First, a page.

Remembrance.

On the 11th hour, on the 11th day of November 1918, an armistice to stop a war which had taken the lives of almost 9 million soldiers and 7 million civilians was reached as peace talks began between the Triple Entente and the Triple Alliance.

From the sparks given off on the 28th June 1914 by the assassination of Archduke Franz Ferdinand, a blazing fireball of war rolled across Europe. Catalysed by a surge in nationalism and patriotism and fuelled by greedy and warmongering governments, the war turned out to be the bloodiest at the time. Newer, deadlier weapons and chemicals were used and the casualty rate and numbers were higher than ever before.

But did it ever end?

Sure, treaties were signed, lands were divided, victory was celebrated, but the glowing embers of hate and war were never completely extinguished, and its effects can still be felt to this day.

The Tsar’s greed ended in revolution, the German Empire was dissolved, the Ottoman Empire, including its lands in the Middle East was split up between the Great Powers and whatever the winning Governments craved, they got.

One of the things which they wanted was humiliation. The losing side of the war was disgraced and the people felt ashamed and angry. This resulted in the rapid resurgence  of nationalism which the people thought could cancel out their shame. Soon influential people, fundamentalism and dictatorial ideologies cropped up throughout the world. Hitler took a hold of Germany, Mussolini rose to power in Italy and Spain ended up in civil war between Fascism and Communism.

collage

As these new governments gained a foothold in their countries through the use of brainwashing and state-controlled media, Europe seemed to be heading to another war – A bigger and far bloodier war.

“But,” one may say, “That is history. What does it have to do with today?” – The age of World Wars has ended; complex supranational treaties and trade agreements are constantly being formed and changed to suit countries’ needs; surely one can’t compare today to the warmongering times of the past!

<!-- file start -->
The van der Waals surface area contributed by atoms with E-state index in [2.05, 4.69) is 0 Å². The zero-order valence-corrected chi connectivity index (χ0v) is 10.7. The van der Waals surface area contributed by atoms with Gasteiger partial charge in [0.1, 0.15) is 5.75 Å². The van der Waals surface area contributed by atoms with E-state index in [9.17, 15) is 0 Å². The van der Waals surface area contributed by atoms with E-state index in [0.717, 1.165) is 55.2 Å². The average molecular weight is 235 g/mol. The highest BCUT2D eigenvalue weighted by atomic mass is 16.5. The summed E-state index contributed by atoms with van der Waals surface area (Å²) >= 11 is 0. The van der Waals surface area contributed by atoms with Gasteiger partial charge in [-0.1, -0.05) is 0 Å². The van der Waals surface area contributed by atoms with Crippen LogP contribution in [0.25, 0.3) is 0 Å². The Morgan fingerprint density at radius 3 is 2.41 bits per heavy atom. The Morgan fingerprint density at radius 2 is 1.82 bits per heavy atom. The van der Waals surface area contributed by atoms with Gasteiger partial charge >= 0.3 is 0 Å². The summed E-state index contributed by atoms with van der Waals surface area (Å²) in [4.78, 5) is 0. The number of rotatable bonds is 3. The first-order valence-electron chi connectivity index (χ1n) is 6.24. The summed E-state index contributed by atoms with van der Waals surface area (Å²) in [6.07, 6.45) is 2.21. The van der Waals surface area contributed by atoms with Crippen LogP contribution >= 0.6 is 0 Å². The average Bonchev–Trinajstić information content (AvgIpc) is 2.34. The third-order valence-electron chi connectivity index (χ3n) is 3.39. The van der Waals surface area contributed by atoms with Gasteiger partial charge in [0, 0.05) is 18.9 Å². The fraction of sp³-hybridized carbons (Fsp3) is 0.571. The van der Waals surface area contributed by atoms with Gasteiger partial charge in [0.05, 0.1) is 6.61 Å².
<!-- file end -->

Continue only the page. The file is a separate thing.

As I mentioned earlier, artificial borders were created after the war. These borders did not take into consideration the religion, ethnicity or beliefs of the people residing on those lands and so created tensions between the citizens themselves. Moreover, foreign governors and rulers were disliked by the natives, who were usually mistreated and discriminated against.

Some of these puppet states became fertile ground for dictatorships which plunged their countries into chaos; some even last to this day.

Take Iraq as an example. In 1918, it was established as a Kingdom by the British, and given to Faisal Hussein to rule. The land within its borders was a home to many ethnicities (such as Kurds, Assyrians and Turkmens) who had all been promised nations of their own.

These culturally different people, frustrated by what had happened, resisted the new ruler, and took up arms. These groups found meaning upon becoming fundamentalists. Given time, these groups would become terrorists. Soon afterwards, militias took over and even after many coups, the region is still divided.

The European people’s frustrations were taken advantage of by some charismatic individuals who, at first, seemed like they would help their citizens but later ended up committing atrocities against their own people and plunged their countries into wars. This was facilitated by the use of fake media and state-controlled mass media.

Chain_of_Friendship_cartoon

Even today, discrete frustrations and greed are in being taken advantage of in some places. Hatred is back in common politics. Media and freedom of speech rights are slowly regressing, as seen for example last month when Saudi journalist Khashoggi was murdered in the Saudi embassy in Turkey. Freedom is being oppressed and parties with extremist ideologies are back on the rise (check out what happened during the last Bavarian election with regards to AFD .. you will be surprised!)

We should remember the lives lost in the Great War. We should remember the great sacrifices our ancestors made for us. But we should also remember what led up to the events and what happened after. We should take a minute to take a look back at our history and ask ourselves “What went wrong?” “What did we do wrong?” “How can we stop this from happening again?”

To close off this thought, here’s a quote from Rudyard Kipling’s poem “Recessional.”

The tumult and the shouting dies;

The Captains and the Kings depart:

Still stands Thine ancient sacrifice,

An humble and a contrite heart.

Lord God of Hosts, be with us yet,

Lest we forget—lest we forget!

… And we should not forget. History has a tendency to repeat itself … only we can stop it.

Written by: Gerard Zammit Young

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